The media today: Changes at the Los Angeles Times

It was a dramatic shakeup. On Monday, Tronc (which is still a stupid name) surprised the media world when it ousted Davan Maharaj, the editor and publisher of the paper, along with other members of the leadership team. In his stead, former Yahoo and Fox executive Ross Levinsohn is assuming the role of CEO and publisher of the paper; Jim Kirk of the Chicago Sun-Times is taking over as executive editor on an interim basis. “Letting go a top editor isn’t unusual,” Ken Doctor wrote for Nieman Lab. “What shocked even those who had wanted Maharaj out was the firing of three other members of Maharaj’s management team.”

The firing of Maharaj and his team was critical to what Levinsohn envisions for the paper. “We don’t do it lightly, but he’s got to build a team with a digital-first mindset to maintain the integrity of the great journalism that we do here,” said Justin Dearborn, CEO of Tronc. For many, the overhaul wasn’t a complete shock. The Times has been on shaky footing for more than a decade. Like the rest of the industry, the paper was battered by financial woes that forced significant layoffs.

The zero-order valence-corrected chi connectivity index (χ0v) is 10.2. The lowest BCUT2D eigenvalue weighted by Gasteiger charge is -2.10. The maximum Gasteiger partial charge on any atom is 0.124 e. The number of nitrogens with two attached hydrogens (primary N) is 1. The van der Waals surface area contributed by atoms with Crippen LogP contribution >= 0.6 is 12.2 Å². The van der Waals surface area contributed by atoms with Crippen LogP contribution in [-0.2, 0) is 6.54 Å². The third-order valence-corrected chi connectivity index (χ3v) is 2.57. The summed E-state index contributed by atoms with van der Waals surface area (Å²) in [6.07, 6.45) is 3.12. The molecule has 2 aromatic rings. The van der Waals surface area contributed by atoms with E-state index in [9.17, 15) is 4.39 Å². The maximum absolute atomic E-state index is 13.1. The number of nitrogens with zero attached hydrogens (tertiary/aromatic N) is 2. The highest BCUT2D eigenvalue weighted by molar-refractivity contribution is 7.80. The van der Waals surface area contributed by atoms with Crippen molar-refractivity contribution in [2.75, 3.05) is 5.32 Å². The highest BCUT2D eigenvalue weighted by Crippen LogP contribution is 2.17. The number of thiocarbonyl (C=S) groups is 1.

The Times also suffered from six years of leadership that, at best, could be called polarizing. In a notable feature in LA Magazine last December, Ed Leibowitz asked, “What’s the matter with the L.A. Times?” The answer, according to his interviews with more than 40 current and former staffers, was Maharaj. This week, a story by Variety included similar criticisms of Maharaj, focusing on allegations that he had slowed an important investigation. And the paper’s own story on its leadership changes cited “flagging morale” in the newsroom. What will this shakeup mean for “the most important voice west of the Mississippi”? TBD. Below, more coverage of the LA Times.

 

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Meg Dalton is a CJR Delacorte Fellow. Find her on Twitter @megdalts.